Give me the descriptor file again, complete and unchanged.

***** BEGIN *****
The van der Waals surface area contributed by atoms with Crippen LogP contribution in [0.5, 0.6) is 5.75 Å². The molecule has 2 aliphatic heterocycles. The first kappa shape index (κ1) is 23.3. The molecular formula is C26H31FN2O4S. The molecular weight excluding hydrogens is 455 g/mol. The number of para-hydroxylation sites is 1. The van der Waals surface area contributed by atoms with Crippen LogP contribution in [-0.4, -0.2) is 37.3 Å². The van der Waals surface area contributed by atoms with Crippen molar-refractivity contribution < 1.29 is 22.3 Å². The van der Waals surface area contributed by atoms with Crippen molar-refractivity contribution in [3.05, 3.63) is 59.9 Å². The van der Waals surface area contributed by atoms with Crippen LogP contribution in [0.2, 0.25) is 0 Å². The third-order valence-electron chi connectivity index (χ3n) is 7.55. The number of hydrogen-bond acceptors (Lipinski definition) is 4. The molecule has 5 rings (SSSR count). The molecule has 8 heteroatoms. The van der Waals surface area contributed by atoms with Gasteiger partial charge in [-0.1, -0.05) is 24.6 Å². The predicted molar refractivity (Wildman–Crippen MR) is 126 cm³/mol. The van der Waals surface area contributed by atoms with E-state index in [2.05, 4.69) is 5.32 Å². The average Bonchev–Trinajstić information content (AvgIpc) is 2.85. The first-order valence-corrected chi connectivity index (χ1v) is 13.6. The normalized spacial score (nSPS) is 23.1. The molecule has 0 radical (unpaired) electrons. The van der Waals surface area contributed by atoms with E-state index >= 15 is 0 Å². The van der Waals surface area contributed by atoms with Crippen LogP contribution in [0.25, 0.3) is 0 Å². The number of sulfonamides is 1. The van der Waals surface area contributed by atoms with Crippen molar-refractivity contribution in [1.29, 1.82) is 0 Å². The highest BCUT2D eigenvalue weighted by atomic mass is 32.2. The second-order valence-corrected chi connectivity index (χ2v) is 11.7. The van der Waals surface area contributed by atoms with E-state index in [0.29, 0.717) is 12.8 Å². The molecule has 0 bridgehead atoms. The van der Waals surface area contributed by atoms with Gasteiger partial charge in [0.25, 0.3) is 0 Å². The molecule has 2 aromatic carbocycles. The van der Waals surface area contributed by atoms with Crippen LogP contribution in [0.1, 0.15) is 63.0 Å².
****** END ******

The van der Waals surface area contributed by atoms with Crippen LogP contribution in [0.5, 0.6) is 5.75 Å². The molecule has 2 aliphatic heterocycles. The first kappa shape index (κ1) is 23.3. The molecular formula is C26H31FN2O4S. The molecular weight excluding hydrogens is 455 g/mol. The number of para-hydroxylation sites is 1. The van der Waals surface area contributed by atoms with Crippen LogP contribution in [-0.4, -0.2) is 37.3 Å². The van der Waals surface area contributed by atoms with Crippen molar-refractivity contribution < 1.29 is 22.3 Å². The van der Waals surface area contributed by atoms with Crippen molar-refractivity contribution in [3.05, 3.63) is 59.9 Å². The van der Waals surface area contributed by atoms with Crippen LogP contribution in [0.2, 0.25) is 0 Å². The third-order valence-electron chi connectivity index (χ3n) is 7.55. The number of hydrogen-bond acceptors (Lipinski definition) is 4. The molecule has 5 rings (SSSR count). The molecule has 8 heteroatoms. The van der Waals surface area contributed by atoms with Gasteiger partial charge in [-0.1, -0.05) is 24.6 Å². The predicted molar refractivity (Wildman–Crippen MR) is 126 cm³/mol. The van der Waals surface area contributed by atoms with E-state index in [2.05, 4.69) is 5.32 Å². The average Bonchev–Trinajstić information content (AvgIpc) is 2.85. The first-order valence-corrected chi connectivity index (χ1v) is 13.6. The normalized spacial score (nSPS) is 23.1. The molecule has 0 radical (unpaired) electrons. The van der Waals surface area contributed by atoms with E-state index >= 15 is 0 Å². The van der Waals surface area contributed by atoms with Crippen LogP contribution in [0.25, 0.3) is 0 Å². The number of sulfonamides is 1. The van der Waals surface area contributed by atoms with Crippen molar-refractivity contribution in [1.29, 1.82) is 0 Å². The highest BCUT2D eigenvalue weighted by atomic mass is 32.2. The second-order valence-corrected chi connectivity index (χ2v) is 11.7. The van der Waals surface area contributed by atoms with E-state index in [0.29, 0.717) is 12.8 Å². The molecule has 0 bridgehead atoms. The van der Waals surface area contributed by atoms with Gasteiger partial charge in [0.25, 0.3) is 0 Å². The molecule has 2 aromatic carbocycles. The van der Waals surface area contributed by atoms with Crippen LogP contribution in [0.1, 0.15) is 63.0 Å².